And finally he rests...
Dirk Nowitzki will finally get some well-deserved down time now that he's back home in Wurzburg after his valiant attempt to qualify Germany for the 2012 Olympics didn't work out at the European championship in Lithuania.
ESPN.com's Marc Stein caught up with the NBA Finals MVP Sunday night. Dirk's immediate plans do not include -- at least not yet -- looking to play overseas as the NBA lockout lingers, and do include at least a two-year hiatus from international competition during the offseason.
Now 33 and on top of the world, Nowitzki is free to make any decisions he so desires. Last season was a nine-month, training camp-to-championship physical and mental grind-fest. After winning his first title in his 13th NBA season, his life became a whirlwind of parties, celebrations, ceremonies, handshakes and appearances. Then it was on to the European Olympic qualifier.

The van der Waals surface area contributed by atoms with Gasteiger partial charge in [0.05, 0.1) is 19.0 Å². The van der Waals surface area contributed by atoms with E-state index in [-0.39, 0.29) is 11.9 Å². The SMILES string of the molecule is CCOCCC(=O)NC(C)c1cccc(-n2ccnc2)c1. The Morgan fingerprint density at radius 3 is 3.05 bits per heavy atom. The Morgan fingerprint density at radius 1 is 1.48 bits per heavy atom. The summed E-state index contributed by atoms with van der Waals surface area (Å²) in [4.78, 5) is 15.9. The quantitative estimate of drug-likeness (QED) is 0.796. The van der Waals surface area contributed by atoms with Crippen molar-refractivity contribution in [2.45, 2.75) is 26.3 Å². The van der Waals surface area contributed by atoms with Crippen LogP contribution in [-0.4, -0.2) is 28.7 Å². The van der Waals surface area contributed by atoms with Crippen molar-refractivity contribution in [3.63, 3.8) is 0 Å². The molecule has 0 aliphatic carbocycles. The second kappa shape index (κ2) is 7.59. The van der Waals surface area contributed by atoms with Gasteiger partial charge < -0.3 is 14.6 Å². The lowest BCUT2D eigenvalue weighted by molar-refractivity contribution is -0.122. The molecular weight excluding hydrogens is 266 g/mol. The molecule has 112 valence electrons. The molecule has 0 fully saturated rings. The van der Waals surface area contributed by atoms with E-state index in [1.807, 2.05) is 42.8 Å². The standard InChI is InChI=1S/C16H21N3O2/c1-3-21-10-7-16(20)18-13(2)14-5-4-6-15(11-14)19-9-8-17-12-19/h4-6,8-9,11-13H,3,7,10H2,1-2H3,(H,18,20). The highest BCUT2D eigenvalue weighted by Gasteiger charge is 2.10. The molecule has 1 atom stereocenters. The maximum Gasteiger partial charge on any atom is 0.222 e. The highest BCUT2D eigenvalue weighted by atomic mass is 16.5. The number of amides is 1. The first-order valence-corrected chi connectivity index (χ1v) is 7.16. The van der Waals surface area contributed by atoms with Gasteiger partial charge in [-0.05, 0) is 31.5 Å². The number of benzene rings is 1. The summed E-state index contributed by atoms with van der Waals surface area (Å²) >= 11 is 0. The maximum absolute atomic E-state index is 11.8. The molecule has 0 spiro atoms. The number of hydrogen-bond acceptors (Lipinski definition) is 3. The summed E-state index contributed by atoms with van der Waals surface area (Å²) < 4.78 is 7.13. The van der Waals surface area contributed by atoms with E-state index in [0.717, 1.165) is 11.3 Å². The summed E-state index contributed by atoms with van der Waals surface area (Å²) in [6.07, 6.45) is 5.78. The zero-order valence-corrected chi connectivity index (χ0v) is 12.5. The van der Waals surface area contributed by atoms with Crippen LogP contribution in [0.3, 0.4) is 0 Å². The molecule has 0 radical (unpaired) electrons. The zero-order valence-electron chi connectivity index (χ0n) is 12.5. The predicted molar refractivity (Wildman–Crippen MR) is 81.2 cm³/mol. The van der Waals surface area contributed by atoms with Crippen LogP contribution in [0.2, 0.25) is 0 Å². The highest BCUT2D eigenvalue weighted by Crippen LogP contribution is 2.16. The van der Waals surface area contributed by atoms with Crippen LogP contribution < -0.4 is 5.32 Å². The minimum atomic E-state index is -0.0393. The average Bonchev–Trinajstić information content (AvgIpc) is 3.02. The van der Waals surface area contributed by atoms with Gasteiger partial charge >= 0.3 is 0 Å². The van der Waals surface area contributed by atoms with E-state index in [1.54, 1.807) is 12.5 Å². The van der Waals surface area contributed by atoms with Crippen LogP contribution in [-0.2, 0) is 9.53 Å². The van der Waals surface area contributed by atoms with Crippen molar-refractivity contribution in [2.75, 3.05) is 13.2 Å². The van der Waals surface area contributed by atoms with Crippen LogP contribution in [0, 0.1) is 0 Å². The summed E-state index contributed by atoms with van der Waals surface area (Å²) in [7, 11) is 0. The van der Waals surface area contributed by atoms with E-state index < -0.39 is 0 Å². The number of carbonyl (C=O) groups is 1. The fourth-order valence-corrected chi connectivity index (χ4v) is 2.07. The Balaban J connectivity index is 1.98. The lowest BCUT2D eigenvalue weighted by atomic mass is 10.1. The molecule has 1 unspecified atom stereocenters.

Nowitzki did not have a terrific tournament. His body simply couldn't muster up the energy needed and he admitted that to Stein:
"I thought that, by the second round, I'll be all right," Nowitzki said. "But for some reason it got worse. I never got into the shape that I needed to be in. Maybe my battery was empty."
Those words might be a bit worrisome to Mavs fans if not for the ongoing NBA lockout that, at this point, appears very likely to delay the start of training camp. The Mavs are scheduled to open camp in just 15 days on Oct. 4. Nowitzki made the right decision for all the right reasons. And he is going to get his rest, and maybe more than he could even want.
After the NBA season, I argued that Dirk deserved to do as he wishes, and if that's playing for his home country and trying to get it to a second consecutive Olympics after the long, grueling title run, so be it. I stand by that, even had it meant a tired Dirk coming to training camp.
His decision to now take a break from international play for at least the next two summers is also a prudent decision. Outside of the European scoring record, which Dirk needs just 28 points to capture, there is little for him to accomplish in international play. He will use these next few offseasons to manage his body as he heads into the latter portion of his career. Dirk has three more seasons left on his contract. He will turn 36 when it expires.
If he chooses to make one last run at the Olympics in 2015, again, so be it.